If the state opts to free up additional water to help preserve fisheries, that water would likely come from the State Water Project, which serves a mostly urban use base. The federal Central Valley Project largely provides water for ag producers.

The economic power of the salmon fishing industry, GGSA officials said, is approximately $1.4 billion annually, at current volumes. This includes everything from commercial and recreational fishing, fish processors, equipment manufacturers, the hospitality industry and businesses that support the fishing industry.

Source: https://www.sfgate.com/news/bayarea/article/Bay-Area-Salmon-Advocates-Decry-Proposed-Delta-13600379.php

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Endangered coho returning to North Bay to spawn in streams, with mixed results

Derek Moore, THE PRESS DEMOCRAT

Standing on a stone bridge overlooking Lagunitas Creek in west Marin County, giddy onlookers observed a male coho salmon swimming upstream toward a nesting area guarded by a female.

Naturalist Catie Clune explained that male coho have a mere 20 seconds to fertilize hundreds of eggs laid by females. It’s a delicate, acutely time-sensitive task crucial for the survival of one of Northern California’s iconic species — and one most people have never witnessed.

Yes, you read that right, 20 seconds.

“This is amazing,” said Larry Martin, a retired food and wine professional from Forestville. “I’ve pretty much lived here my whole life and never seen a salmon spawning in a creek.”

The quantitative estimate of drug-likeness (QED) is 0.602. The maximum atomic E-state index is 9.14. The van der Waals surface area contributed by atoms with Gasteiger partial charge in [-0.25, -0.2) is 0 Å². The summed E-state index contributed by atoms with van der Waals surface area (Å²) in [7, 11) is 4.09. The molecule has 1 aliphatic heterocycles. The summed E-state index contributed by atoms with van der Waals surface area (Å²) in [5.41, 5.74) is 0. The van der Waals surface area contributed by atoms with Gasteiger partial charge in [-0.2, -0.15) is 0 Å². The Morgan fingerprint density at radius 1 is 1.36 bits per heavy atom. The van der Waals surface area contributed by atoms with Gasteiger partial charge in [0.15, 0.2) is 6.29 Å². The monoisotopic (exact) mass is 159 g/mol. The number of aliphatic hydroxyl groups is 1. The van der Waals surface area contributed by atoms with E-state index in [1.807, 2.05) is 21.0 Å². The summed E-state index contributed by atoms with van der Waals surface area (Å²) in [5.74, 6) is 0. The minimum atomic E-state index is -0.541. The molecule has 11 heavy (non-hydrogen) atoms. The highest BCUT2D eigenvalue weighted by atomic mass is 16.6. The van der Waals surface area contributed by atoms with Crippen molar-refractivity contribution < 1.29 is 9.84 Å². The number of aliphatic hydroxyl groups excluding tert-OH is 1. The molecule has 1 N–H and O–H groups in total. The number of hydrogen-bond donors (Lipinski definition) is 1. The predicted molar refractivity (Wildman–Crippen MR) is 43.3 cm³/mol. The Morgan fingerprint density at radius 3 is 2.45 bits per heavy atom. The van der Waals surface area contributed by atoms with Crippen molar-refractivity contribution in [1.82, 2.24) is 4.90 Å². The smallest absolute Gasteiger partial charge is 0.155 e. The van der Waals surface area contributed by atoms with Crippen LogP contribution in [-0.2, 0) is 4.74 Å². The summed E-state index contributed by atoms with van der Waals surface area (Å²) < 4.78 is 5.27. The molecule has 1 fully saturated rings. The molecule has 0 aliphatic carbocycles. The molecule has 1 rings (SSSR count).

This year’s salmon spawning season so far appears to be a mixed bag, with some locations, such as Lagunitas Creek, showing robust activity, and others, including the Russian River in Sonoma County, falling short of expectations.

Officials with the Sonoma County Water Agency observed about 1,200 to 1,500 chinook salmon in the Russian River this winter, roughly half the historical average of 3,200, according to Gregg Horton, a principal environmental specialist for the organization.

Read more at https://www.pressdemocrat.com/lifestyle/9145531-181/endangered-coho-returning-to-north

 

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Judge puts controversial Healdsburg logging plan on hold

Mary Callahan, THE PRESS DEMOCRAT

Planned logging near a Healdsburg stream that provides some of the last refuge in the region for wild coho salmon has been put on hold after a court decision overturned a timber harvest plan for the 160-acre site.

Sonoma County Superior Court Judge Rene Chouteau determined last month that the plan approved by Cal Fire last fall inadequately analyzed potential impacts for endangered and threatened fish species in Felta Creek and the greater Russian River watershed into which it drains.

Chouteau also agreed with neighbors’ claim that property owner Ken Bareilles failed to sufficiently address the effects of logging trucks on narrow roadways and five rural bridges they would travel to haul lumber from the remote parcel.

The resolution is unlikely to be the final chapter in the dispute, with both sides anticipating ongoing legal battles.

“The land isn’t safe until it has a conservation easement on it or a harvest plan geared for limited, smaller-scale logging, said Lucy Kotter, a one-time forester and a spokeswoman for Friends of Felta Creek, which was formed to block the plan.

Bareilles, a Eureka attorney, said Wednesday he still hopes he can start logging in the spring and intended to revise and resubmit his timber harvest plan for approval in the meantime.

Read more at https://www.pressdemocrat.com/news/8729540-181/judge-puts-controversial-healdsburg-logging